THE ORANGE IS A PEACH

June 18, 2008 |

This Euro Cup has shaped up to be one of the best in recent memory – even surpassing a largely unappetizing 2006 World Cup.

After watching almost every minute of every game in the opening round, I will say you are doing yourself a gross injustice by missing even a single minute of what has been the the Orange Crush.

The return to form of the men in Nassau orange under the direction of coach Marco van Basten has been a joy and a privilege to watch. Sublime is not the word. They emerged from the Group ‘C’ – aka the Group of Death – unscathed and with the full complement of points. Nine to be exact. With nine goals. All the while conceding a single goal.

They have very much lived up to their handle. The Orange Crush it is. Having dismantled a largely unchanged World Cup-winning Italian defense with some of the most beautiful counter-attacking football you will ever see, they then turned the 1998 World Cup winning French team into so much Gallic goo, trouncing them 4-1. Even in the final outing of the opening stage fielding a vastly “diminished” squad they put two on a Romanian team that battled the French and Italians to a deadlock.

But this wasn’t always the case. For a team that is perennially loaded with some of the best talent in the world, they often fail to impress. With only one European Football Championship to their name (in 1988, lead by van Basten’s 9 goal haul) and a fairly lackluster string of World Cup outings (barring the two unsuccessful attempts in the finals of the ’74 and ’78 World Cup), many believe that they have not lived up anywhere close to their potential.

This is largely attributed to infighting caused by large egos, conflicting expectations and just flat refusals to play together — ala Ruud van Nistelrooy, Real Madrid and Holland marksman, said he would never play for Marco van Basten again. Fortunately for all involved, differences were laid aside and he scored perhaps the most controversial goal of the tournament to date and beautifully setting one up against France.

And so it is the Russians that will face an Oranje team that seems to have recaptured the spirit of 70′s Total Football pioneered by the genius of Johan Cruyff in the heyday of Dutch football. Poor buggers.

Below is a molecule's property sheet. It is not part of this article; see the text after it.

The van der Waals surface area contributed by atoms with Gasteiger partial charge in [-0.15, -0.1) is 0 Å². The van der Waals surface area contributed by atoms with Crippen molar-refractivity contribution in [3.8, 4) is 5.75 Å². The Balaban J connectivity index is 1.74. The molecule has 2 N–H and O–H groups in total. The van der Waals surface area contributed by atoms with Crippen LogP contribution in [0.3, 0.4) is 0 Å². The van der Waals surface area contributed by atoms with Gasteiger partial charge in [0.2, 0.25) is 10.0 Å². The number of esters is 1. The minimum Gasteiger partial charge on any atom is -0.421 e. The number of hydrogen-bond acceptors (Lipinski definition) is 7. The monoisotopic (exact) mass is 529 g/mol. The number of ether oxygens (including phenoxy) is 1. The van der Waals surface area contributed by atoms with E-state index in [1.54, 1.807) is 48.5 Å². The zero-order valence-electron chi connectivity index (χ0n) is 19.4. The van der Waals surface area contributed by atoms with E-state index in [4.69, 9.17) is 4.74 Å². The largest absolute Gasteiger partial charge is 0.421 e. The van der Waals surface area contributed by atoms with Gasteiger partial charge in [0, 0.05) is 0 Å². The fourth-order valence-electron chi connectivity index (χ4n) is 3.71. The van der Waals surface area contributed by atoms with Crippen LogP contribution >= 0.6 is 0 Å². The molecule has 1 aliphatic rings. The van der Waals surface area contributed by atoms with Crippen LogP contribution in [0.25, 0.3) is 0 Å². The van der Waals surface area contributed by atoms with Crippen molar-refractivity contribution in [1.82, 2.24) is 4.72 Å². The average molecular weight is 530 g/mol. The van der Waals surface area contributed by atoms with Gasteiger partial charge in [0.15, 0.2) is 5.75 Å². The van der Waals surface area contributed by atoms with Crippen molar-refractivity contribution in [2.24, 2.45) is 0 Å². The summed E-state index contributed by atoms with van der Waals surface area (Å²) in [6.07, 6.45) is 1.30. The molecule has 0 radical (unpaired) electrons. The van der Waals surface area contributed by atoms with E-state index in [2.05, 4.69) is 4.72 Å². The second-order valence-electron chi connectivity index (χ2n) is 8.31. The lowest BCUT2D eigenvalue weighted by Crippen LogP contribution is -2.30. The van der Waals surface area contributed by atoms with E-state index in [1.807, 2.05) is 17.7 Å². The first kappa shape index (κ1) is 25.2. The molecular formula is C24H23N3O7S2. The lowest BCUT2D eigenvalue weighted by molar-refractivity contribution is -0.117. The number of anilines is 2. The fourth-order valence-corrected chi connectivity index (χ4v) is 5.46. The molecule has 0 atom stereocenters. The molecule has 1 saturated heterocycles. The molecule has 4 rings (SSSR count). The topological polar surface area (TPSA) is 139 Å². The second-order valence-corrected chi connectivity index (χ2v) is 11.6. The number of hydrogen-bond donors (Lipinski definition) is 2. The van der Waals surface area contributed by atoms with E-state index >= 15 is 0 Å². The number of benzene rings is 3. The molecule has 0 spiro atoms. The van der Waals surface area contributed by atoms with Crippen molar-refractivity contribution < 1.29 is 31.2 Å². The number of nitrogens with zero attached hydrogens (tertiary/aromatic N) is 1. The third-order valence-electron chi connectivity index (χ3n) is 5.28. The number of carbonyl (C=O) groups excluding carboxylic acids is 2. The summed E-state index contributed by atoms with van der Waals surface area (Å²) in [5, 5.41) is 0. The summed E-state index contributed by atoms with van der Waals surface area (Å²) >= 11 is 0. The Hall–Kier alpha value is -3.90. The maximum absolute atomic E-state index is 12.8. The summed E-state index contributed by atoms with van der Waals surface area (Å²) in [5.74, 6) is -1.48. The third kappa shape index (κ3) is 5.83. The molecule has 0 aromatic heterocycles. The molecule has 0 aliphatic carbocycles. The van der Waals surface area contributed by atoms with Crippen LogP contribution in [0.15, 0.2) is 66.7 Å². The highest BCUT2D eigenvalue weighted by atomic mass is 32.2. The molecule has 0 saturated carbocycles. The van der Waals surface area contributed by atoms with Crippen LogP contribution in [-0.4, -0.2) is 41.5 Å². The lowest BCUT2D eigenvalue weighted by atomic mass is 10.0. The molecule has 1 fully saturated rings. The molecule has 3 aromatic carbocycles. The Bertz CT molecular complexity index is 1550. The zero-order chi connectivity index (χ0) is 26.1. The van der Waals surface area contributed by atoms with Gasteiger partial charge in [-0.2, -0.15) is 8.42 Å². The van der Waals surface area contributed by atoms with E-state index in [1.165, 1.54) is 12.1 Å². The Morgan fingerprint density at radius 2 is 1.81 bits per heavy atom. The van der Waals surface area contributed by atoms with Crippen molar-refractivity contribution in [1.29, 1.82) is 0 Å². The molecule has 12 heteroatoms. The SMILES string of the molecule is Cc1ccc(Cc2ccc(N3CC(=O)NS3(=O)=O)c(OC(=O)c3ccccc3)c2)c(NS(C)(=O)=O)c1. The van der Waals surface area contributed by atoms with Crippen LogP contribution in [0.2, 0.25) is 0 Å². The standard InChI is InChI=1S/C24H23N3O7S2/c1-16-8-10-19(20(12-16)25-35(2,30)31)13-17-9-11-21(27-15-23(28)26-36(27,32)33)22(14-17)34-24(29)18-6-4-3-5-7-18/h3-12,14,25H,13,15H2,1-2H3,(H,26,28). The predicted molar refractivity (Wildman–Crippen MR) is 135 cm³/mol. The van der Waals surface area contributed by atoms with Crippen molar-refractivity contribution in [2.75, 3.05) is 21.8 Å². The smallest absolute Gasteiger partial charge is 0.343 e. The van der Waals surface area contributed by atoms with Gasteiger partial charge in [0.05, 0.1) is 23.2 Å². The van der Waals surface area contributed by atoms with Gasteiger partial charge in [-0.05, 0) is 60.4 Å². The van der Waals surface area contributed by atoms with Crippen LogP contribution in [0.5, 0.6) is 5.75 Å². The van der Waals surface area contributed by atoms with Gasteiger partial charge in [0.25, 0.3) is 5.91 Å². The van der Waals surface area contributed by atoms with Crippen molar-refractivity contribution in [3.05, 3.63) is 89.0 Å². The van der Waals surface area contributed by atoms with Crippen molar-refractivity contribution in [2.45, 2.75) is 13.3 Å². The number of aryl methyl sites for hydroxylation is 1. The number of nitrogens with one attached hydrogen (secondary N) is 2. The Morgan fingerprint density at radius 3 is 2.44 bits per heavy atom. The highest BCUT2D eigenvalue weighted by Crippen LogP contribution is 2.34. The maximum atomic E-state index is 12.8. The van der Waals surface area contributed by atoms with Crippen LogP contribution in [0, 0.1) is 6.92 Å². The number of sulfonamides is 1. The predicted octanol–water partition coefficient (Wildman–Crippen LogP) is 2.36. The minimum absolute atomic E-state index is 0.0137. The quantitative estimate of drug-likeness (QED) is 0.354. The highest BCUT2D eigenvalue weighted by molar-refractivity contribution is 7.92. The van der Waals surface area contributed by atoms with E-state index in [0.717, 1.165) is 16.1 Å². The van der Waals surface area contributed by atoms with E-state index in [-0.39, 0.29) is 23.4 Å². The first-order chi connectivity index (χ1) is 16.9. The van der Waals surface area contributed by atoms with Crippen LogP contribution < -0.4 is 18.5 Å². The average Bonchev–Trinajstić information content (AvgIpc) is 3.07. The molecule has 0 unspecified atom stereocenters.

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It must be said, the officiating has been horrendous. Again. Actually, the term egregious comes to mind.

The van Nistelrooy goal against the Italians in the opening match of Group C was inexplicable, confounding and unbelievable. And to compound the glaring incongruity between what should have happened and what transpired, a UEFA official came out stating that ruling was indeed legitimate and it was because most players do not know the rules. To that tally they can add the millions of fans and a bewildered ex-professional announcer, too. Apparently making the rules doesn’t involve sharing them with anyone. Kinda like the Baltimore Parking Authority.

As much as it pains me to admit, it has been the Italians that have suffered most with these phantasmal judgments and missed calls. Poor guys. Perhaps they are being punished by a cosmic power that would like to see teams win on the back of a performance that doesn’t rely on spoiler ball and/or jammy penalty kicks. Just a thought.

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And finally, Tommy Smyth with a ‘Y’ (reads “why won’t he shut the hell up”) absolutely has got to find a nice pasture. Fornicating felines being put through a meat grinder are a welcome change to the strident and mostly incorrect musings that spill from this man’ maw. Thank you Andy Gray for adding some class – and informed opinions – to otherwise worthless proceedings

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